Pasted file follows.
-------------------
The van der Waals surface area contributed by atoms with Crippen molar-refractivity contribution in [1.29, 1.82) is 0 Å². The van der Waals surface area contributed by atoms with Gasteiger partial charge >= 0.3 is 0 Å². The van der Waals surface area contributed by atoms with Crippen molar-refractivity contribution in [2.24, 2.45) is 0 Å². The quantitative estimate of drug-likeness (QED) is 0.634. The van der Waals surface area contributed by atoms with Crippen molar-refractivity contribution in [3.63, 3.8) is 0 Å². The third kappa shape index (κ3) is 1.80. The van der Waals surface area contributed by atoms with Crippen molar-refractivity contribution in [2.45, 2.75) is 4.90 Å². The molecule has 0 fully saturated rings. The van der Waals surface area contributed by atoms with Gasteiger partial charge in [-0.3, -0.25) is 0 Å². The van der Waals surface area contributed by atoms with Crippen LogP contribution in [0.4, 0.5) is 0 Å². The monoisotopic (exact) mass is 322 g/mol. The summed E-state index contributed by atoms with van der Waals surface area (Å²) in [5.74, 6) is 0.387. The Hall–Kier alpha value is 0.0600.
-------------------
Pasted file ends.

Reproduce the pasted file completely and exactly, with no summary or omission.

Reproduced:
The van der Waals surface area contributed by atoms with Crippen molar-refractivity contribution in [1.29, 1.82) is 0 Å². The van der Waals surface area contributed by atoms with Gasteiger partial charge >= 0.3 is 0 Å². The van der Waals surface area contributed by atoms with Crippen molar-refractivity contribution in [2.24, 2.45) is 0 Å². The quantitative estimate of drug-likeness (QED) is 0.634. The van der Waals surface area contributed by atoms with Crippen molar-refractivity contribution in [3.63, 3.8) is 0 Å². The third kappa shape index (κ3) is 1.80. The van der Waals surface area contributed by atoms with Crippen molar-refractivity contribution in [2.45, 2.75) is 4.90 Å². The molecule has 0 fully saturated rings. The van der Waals surface area contributed by atoms with Gasteiger partial charge in [-0.3, -0.25) is 0 Å². The van der Waals surface area contributed by atoms with Crippen LogP contribution in [0.4, 0.5) is 0 Å². The monoisotopic (exact) mass is 322 g/mol. The summed E-state index contributed by atoms with van der Waals surface area (Å²) in [5.74, 6) is 0.387. The Hall–Kier alpha value is 0.0600.